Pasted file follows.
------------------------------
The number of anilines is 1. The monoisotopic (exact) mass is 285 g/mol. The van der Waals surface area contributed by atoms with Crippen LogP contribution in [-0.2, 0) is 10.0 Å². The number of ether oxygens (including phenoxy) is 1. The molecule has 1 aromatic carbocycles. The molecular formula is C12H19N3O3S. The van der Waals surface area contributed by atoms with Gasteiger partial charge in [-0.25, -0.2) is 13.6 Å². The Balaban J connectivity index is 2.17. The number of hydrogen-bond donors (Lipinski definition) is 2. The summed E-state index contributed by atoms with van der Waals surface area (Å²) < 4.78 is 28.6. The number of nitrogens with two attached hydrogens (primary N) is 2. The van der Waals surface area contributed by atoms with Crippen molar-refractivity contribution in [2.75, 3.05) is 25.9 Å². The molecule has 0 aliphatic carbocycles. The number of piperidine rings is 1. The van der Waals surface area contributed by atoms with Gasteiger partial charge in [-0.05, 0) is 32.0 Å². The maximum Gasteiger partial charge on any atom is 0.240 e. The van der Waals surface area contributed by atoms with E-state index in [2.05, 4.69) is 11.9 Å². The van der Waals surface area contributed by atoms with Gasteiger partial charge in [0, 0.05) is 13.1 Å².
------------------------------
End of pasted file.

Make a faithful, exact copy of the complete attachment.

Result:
The number of anilines is 1. The monoisotopic (exact) mass is 285 g/mol. The van der Waals surface area contributed by atoms with Crippen LogP contribution in [-0.2, 0) is 10.0 Å². The number of ether oxygens (including phenoxy) is 1. The molecule has 1 aromatic carbocycles. The molecular formula is C12H19N3O3S. The van der Waals surface area contributed by atoms with Gasteiger partial charge in [-0.25, -0.2) is 13.6 Å². The Balaban J connectivity index is 2.17. The number of hydrogen-bond donors (Lipinski definition) is 2. The summed E-state index contributed by atoms with van der Waals surface area (Å²) < 4.78 is 28.6. The number of nitrogens with two attached hydrogens (primary N) is 2. The van der Waals surface area contributed by atoms with Crippen molar-refractivity contribution in [2.75, 3.05) is 25.9 Å². The molecule has 0 aliphatic carbocycles. The number of piperidine rings is 1. The van der Waals surface area contributed by atoms with Gasteiger partial charge in [-0.05, 0) is 32.0 Å². The maximum Gasteiger partial charge on any atom is 0.240 e. The van der Waals surface area contributed by atoms with E-state index in [2.05, 4.69) is 11.9 Å². The van der Waals surface area contributed by atoms with Gasteiger partial charge in [0, 0.05) is 13.1 Å².